Role of biotechnology and transgenics in bananas (Musa spp.) in Africa
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Shotkoski, F.A., Tripathi, L., Kiggundu, A., Arinaitwe, G. & Tushemereirwe, W.K. (2010). Role of biotechnology and transgenics in bananas (Musa Spp.) in Africa. In International Conference on Banana and Plantain in Africa. Acta Horticulturae, 879, 275-279.
Permanent link to cite or share this item: http://hdl.handle.net/10568/90373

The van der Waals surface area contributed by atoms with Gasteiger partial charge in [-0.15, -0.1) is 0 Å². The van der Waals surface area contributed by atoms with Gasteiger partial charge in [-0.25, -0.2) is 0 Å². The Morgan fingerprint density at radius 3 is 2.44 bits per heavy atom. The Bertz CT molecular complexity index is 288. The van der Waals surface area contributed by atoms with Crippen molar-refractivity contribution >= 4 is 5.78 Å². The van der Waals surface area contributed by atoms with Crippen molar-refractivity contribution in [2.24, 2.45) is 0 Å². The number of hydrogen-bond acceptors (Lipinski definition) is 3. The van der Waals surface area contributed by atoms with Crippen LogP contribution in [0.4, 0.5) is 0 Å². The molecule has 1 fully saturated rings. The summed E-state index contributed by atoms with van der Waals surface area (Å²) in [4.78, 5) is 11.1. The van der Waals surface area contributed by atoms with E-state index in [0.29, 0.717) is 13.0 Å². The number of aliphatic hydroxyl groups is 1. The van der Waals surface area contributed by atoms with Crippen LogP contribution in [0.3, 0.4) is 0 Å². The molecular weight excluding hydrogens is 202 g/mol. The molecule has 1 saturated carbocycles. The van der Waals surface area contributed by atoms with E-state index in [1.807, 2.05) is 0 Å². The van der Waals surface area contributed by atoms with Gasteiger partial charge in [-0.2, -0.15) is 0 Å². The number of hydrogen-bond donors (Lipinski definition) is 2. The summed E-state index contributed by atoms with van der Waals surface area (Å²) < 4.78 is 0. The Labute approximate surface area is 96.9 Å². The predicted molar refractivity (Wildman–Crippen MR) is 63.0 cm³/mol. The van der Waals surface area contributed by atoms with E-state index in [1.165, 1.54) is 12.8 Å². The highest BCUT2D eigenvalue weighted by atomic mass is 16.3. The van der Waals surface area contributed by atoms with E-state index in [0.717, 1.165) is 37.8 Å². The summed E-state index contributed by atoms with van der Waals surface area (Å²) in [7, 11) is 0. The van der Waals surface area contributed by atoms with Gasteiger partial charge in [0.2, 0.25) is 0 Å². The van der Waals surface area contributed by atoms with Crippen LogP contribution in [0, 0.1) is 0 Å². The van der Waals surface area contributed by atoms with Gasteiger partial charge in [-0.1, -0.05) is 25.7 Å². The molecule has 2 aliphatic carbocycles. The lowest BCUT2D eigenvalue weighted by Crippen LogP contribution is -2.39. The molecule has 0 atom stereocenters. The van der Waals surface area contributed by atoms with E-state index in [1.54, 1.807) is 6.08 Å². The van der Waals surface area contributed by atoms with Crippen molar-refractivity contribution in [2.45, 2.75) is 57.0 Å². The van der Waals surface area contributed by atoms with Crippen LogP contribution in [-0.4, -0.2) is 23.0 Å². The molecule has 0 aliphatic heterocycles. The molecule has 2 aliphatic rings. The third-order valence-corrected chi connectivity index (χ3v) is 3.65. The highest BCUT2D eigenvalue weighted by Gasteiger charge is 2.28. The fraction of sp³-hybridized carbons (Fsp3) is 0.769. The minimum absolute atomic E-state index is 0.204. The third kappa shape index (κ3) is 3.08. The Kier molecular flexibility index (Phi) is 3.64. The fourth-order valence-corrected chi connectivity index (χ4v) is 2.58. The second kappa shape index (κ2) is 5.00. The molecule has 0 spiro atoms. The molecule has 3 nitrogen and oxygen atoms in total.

In the more developed countries, genetically engineered crops contributegreatly to agricultural productivity and sustainability. Over the last few years, thelargest growth in the adoption of genetically engineered crops has been in developingcountries and this trend is expected to continue. The multinational life sciencescompanies have been leading the way, but they are focusing primarily on a fewcrop/trait combinations that have high commercial value and occupy largeinternational markets. Because of the costs and complexity of the issues related tocrop biotechnology, many crops and traits of importance to subsistence and resourcepoor farmers around the world have been overlooked. The AgriculturalBiotechnology Support Project (ABSPII), a Cornell University-led and USAIDfunded consortium of public and private sector institutions, provides support forscientists, regulators, extension workers, farmers and the general public indeveloping countries to make informed decisions about agricultural biotechnology.When possible, ABSPII creates public-private partnerships to help leverage publicfunds to help absorb development costs and provide broader distribution channels.Since 2005, ABSPII has been working with the National Agricultural ResearchOrganization in Uganda to establish safe and cost effective programs for thedevelopment and commercialization of East African highland bananas (Musa spp.),genetically engineered for black sigatoka and nematode resistance. This paper givesa brief description of the work that has been done to date and discuss the ABSPIIbased strategy that has been adopted to develop and deliver genetically engineeredcrops for developing countries.
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